The Ebola outbreak in the US has been a long time coming, and the federal government has been working hard to address the threat that it poses to our national security.
A decade ago, the Centers for Disease Control and Prevention (CDC) declared a public health emergency in the United States and deployed a team of more than 4,000 to the United Kingdom and Australia.
The mission was to provide direct medical support to people affected by the outbreak and, if needed, provide logistical and technical assistance.
Over the years, the team has evolved into the National Security Council, the National Response Center and the Centers of Disease Control.
But while these efforts have been vital to the overall response to the outbreak, they have also been costly and disruptive.
What is the US response?
A national strategy The National Response Plan, developed in the mid-1990s and designed to address a rapidly expanding and highly contagious disease, has evolved in recent years to address several challenges: a changing national security environment, an increase in economic strain on the US economy, and heightened political and public opinion about the potential for an outbreak.
We have deployed hundreds of staff, contracted hundreds of thousands of dollars of equipment, and invested more than $300 million in research and technology to respond to the Ebola outbreak.
But as we enter the Ebola pandemic, the plan is still evolving.
It is not a finished product.
We continue to develop new and better tools, strategies, and plans to address any emerging challenges that emerge in the coming months and years.
There are a number of challenges facing the CDC, however.
One of the challenges is the growing demand for the public health response in the U.S. In the mid 1990s, we had about a dozen US states, including Texas, Oklahoma, Arkansas, Alabama, Georgia, and Missouri, and a handful of international health organizations that we are closely monitoring.
Now we have nearly 800 US states and more than 700 international health agencies and governments.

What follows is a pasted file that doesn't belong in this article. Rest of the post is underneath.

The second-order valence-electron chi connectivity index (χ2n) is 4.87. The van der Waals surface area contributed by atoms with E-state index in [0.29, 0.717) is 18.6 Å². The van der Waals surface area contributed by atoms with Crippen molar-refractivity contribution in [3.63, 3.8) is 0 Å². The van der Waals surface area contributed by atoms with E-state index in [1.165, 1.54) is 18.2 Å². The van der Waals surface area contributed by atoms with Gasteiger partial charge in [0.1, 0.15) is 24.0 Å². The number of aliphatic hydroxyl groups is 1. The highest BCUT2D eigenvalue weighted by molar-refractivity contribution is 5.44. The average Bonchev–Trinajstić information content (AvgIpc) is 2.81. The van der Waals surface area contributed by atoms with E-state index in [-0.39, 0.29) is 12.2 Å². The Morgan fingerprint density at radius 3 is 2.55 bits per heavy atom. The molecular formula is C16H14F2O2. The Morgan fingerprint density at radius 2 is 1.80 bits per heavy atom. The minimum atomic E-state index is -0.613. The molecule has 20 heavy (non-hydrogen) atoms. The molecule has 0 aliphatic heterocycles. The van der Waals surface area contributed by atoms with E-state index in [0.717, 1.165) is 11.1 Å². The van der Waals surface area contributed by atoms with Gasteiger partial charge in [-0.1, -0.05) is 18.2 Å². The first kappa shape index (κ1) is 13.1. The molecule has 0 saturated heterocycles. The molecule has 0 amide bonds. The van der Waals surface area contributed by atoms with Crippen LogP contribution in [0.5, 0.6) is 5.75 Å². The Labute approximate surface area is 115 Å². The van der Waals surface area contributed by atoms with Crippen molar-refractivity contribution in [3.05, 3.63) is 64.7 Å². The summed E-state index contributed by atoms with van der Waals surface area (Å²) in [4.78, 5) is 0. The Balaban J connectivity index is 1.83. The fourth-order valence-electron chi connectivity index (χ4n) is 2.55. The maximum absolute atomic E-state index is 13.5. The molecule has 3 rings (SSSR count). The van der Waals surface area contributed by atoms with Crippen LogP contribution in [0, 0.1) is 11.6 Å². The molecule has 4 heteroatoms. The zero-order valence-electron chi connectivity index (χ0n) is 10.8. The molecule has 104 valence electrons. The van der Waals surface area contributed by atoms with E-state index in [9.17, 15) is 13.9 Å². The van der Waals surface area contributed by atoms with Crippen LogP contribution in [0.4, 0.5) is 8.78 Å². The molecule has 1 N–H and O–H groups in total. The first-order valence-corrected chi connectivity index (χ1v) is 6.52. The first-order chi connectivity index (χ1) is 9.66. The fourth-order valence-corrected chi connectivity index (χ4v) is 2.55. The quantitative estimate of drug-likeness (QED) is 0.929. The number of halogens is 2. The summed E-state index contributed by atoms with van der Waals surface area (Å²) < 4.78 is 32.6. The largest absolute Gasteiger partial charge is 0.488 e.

This is an unprecedented level of activity, but there are challenges to the system.
We have to make sure we are responding to the needs of the affected populations and to the people who are going to be affected.
At the same time, we have to do it quickly and effectively.
As the Ebola virus evolves, so does the public response.
As a result, it is going to require us to take some of our best and most sophisticated tools and capabilities to respond.
As the pandemic progresses, so will our response.
For example, in the first three weeks of the pandemics outbreak in 2009, the CDC conducted more than 1.3 million field and laboratory visits, compared to more than 535,000 visits in the case of the current outbreak.
These visits, along with our capacity to administer our protective gear and to support those who are in the hospital, have been critical to the response to our current pandemic.
These visits have also played a key role in helping to reduce the spread of the virus and to improve our ability to respond in the future.
Another challenge is the fact that there is a tremendous amount of information about the pandenas potential impact on the public.
So, while there are more than 2,000 public health alerts issued in the past 24 hours, there are hundreds of additional public health messages that we haven’t yet received.
That said, as the pandemaker progresses, we will continue to take the time and the resources necessary to share information with our communities and the public and to provide the best possible information to inform decision-making.
While the CDC and other federal agencies have developed and deployed new technologies and technologies to help the public respond, the most effective response has been the cooperation of our state and local partners.
The U.K., Australia, and New Zealand have joined with the CDC to establish the New York State Emergency Operations Center and have deployed more than 20,000 personnel to the U